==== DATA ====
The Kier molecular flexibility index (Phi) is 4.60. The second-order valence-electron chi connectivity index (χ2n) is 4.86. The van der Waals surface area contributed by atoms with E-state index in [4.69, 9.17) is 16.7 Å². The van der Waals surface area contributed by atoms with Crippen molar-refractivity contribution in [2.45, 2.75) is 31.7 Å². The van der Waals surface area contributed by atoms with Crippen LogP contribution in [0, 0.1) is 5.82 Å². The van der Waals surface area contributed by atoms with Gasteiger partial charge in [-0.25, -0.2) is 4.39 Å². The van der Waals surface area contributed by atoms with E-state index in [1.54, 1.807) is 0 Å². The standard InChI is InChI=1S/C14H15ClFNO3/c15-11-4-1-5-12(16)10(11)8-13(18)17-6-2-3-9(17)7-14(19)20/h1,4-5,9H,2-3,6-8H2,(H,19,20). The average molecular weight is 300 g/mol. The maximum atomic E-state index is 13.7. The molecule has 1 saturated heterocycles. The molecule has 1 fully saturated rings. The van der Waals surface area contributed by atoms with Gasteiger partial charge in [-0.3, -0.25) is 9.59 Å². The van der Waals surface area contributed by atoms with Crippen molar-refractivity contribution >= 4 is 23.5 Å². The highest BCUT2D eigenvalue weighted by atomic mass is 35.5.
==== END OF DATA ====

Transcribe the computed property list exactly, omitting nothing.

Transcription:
The Kier molecular flexibility index (Phi) is 4.60. The second-order valence-electron chi connectivity index (χ2n) is 4.86. The van der Waals surface area contributed by atoms with E-state index in [4.69, 9.17) is 16.7 Å². The van der Waals surface area contributed by atoms with Crippen molar-refractivity contribution in [2.45, 2.75) is 31.7 Å². The van der Waals surface area contributed by atoms with Crippen LogP contribution in [0, 0.1) is 5.82 Å². The van der Waals surface area contributed by atoms with Gasteiger partial charge in [-0.25, -0.2) is 4.39 Å². The van der Waals surface area contributed by atoms with E-state index in [1.54, 1.807) is 0 Å². The standard InChI is InChI=1S/C14H15ClFNO3/c15-11-4-1-5-12(16)10(11)8-13(18)17-6-2-3-9(17)7-14(19)20/h1,4-5,9H,2-3,6-8H2,(H,19,20). The average molecular weight is 300 g/mol. The maximum atomic E-state index is 13.7. The molecule has 1 saturated heterocycles. The molecule has 1 fully saturated rings. The van der Waals surface area contributed by atoms with Gasteiger partial charge in [-0.3, -0.25) is 9.59 Å². The van der Waals surface area contributed by atoms with Crippen molar-refractivity contribution >= 4 is 23.5 Å². The highest BCUT2D eigenvalue weighted by atomic mass is 35.5.